• 19. ASCENDER TECHNOLOGIES LTD. REMOTE RENDERINGtextures and vertices are used. These elements are sent once and typically referencedmany times. Care should be taken that these objects are sent only once and are cached forsubsequent references.If these objects are not available when referenced, there might be a delay (i.e. a stall)of the frame while the object is being loaded. It is therefore important to schedule the pre-caching of objects before they are referenced. If the cloud server repeatedly runs an ap-plication, a statistical model of object usage can be developed. This probabilistic graphicalmodel allows highly accurate pre-caching of objects with a low probability of rendering stallsdue to data dependencies.4.3.8 Comparison between MPEG and Procedural CompressionMPEG Compression: MPEG uses lossy compression: within each frame the compressionis similar to JPEG. It also uses interframe coding by encoding only the differencesbetween nearby frames, both in the past and in the future. This forward interframedependence can add undesired latency to the MPEG codec. The codec is asym-metrical, with compression being more computationally intensive than decompression.The most computationally intensive part of MPEG compression is the two dimensionalsearch for motion vectors. Real-time compression is only practical for systems withspecialized hardware to perform the heavy computations needed. MPEG normallyrequires a fairly constant bandwidth. Since the window of interframe comparisons issmall, for low-latency MPEG compression, bitmaps or textures that make up the videoimages are effectively repeatedly sent from the remote to the local system. This is verywasteful of network bandwidth.Procedural Compression Compression: Rendering stream compression is computation-ally simple. The raw rendering API stream itself is much smaller than the raw videostream, typically by two orders of magnitude. The search in the dictionary for previ-ously encountered sequences is one-dimensional and uses only previously encoun-tered sequences in the stream. The complexity is similar to LZW (Lempel–Ziv–Welch)compression. No special hardware is needed. Bitmaps or textures are sent once andcan be used to compose hundred of frames.5 Use CasesASCENDER’S remote rendering technology is applicable to many systems and platforms. Inthis section we examine two use cases and briefly mention a number of other use cases.ASCENDER TECHNOLOGIES LTD. 19 of 28 REMOTE RENDERING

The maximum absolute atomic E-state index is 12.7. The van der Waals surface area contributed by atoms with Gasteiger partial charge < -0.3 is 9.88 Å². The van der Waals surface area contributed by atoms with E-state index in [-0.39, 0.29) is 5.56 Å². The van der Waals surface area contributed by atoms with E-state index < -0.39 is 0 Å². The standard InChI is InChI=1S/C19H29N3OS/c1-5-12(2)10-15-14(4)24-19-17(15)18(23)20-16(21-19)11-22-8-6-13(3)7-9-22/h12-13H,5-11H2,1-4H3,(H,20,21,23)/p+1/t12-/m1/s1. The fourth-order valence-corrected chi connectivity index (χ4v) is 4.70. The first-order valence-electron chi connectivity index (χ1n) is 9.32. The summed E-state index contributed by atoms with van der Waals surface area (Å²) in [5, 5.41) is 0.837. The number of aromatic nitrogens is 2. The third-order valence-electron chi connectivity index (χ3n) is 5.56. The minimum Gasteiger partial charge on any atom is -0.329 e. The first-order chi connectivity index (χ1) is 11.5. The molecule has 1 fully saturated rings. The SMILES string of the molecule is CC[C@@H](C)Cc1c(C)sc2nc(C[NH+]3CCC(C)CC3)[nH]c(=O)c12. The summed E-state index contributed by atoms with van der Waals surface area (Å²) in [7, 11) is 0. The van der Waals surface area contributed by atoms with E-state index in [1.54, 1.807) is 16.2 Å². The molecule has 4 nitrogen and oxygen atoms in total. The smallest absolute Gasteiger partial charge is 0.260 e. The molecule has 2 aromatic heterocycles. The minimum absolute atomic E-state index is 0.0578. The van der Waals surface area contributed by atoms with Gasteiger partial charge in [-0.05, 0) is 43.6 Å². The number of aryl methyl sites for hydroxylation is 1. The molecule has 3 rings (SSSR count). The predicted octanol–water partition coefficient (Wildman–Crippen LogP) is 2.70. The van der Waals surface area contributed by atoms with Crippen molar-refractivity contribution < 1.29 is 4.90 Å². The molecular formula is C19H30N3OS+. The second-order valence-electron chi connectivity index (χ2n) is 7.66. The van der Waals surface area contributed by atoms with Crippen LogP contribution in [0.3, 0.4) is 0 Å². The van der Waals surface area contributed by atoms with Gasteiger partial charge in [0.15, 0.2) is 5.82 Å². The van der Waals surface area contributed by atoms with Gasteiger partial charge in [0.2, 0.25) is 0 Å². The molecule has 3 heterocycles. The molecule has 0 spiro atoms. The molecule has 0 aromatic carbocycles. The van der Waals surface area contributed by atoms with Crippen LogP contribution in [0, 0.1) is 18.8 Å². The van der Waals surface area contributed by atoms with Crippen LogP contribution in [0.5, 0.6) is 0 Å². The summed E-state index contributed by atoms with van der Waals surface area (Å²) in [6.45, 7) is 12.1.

• 20. ASCENDER TECHNOLOGIES LTD. REMOTE RENDERINGValue UnitsFrame Rate 44 frames/secRun Time 90 secFrames 3825 framesRendering Commands 1043507 OpenGL API commandsCompressed Textures Vertices 5 MBytesCompressed Bytes per Frame 873 bytesRendering Commands per Frame 272 OpenGL API commands/frameBytes Per OpenGL Command 3.2 bytesVideo Bandwidth for Play 38 KBytes/secTable 2: Performance of Temple Run 25.1 Use Case: Cloud GamingCloud gaming is a high profile service whose prevailing design has been discussed in somedetail in section 3. In order to test the performance of ASCENDER’S remote technology, acloud gaming test case was examined.5.1.1 Test Case - Temple Run 2Temple Run 2 is an “endless running” video game based on the Unity3D game engine. Forthis test, the Android version was used, with an OpenGL ES 2.0 rendering API. The size ofthe app download is 31 MBytes.The game ran at about 44 fps on the remote client a real, non-virtual, Nexus 7 tablet.The first “run” (until level two is reached) of the game took about 90 seconds, contained3825 frames and had about 1 million rendering commands. The game itself pre-loadedapproximately 5 MBytes of compressed textures and vertices, all textures needed for the fullgame during the first frame. Approximately 873 compressed bytes/frame is needed for thegame play, excluding the downloaded textures and vertices. On the average each OpenGLrendering command takes 3.2 bytes compressed. The networking bandwidth needed forthe remote graphics is about 38 KBytes/sec. In addition, an AAC audio stream will addsomething on the order of 35 KBytes/sec (which ironically is very similar to the bandwidth ofthe video stream). These values are summarized in Table 2.The rationale for separating the bandwidth needed for the download of textures from thebandwidth devoted to “game play” is that the textures are downloaded once, but the gameplay might continue for quite a while after all the textures are downloaded. If the local devicehas persistent storage, the textures needed for the game can be cached so the 5 Mbytedownload need not be performed for the next game invocation. Even if the textures needto be downloaded for each game invocation, the time that the Android application takes toASCENDER TECHNOLOGIES LTD. 20 of 28 REMOTE RENDERING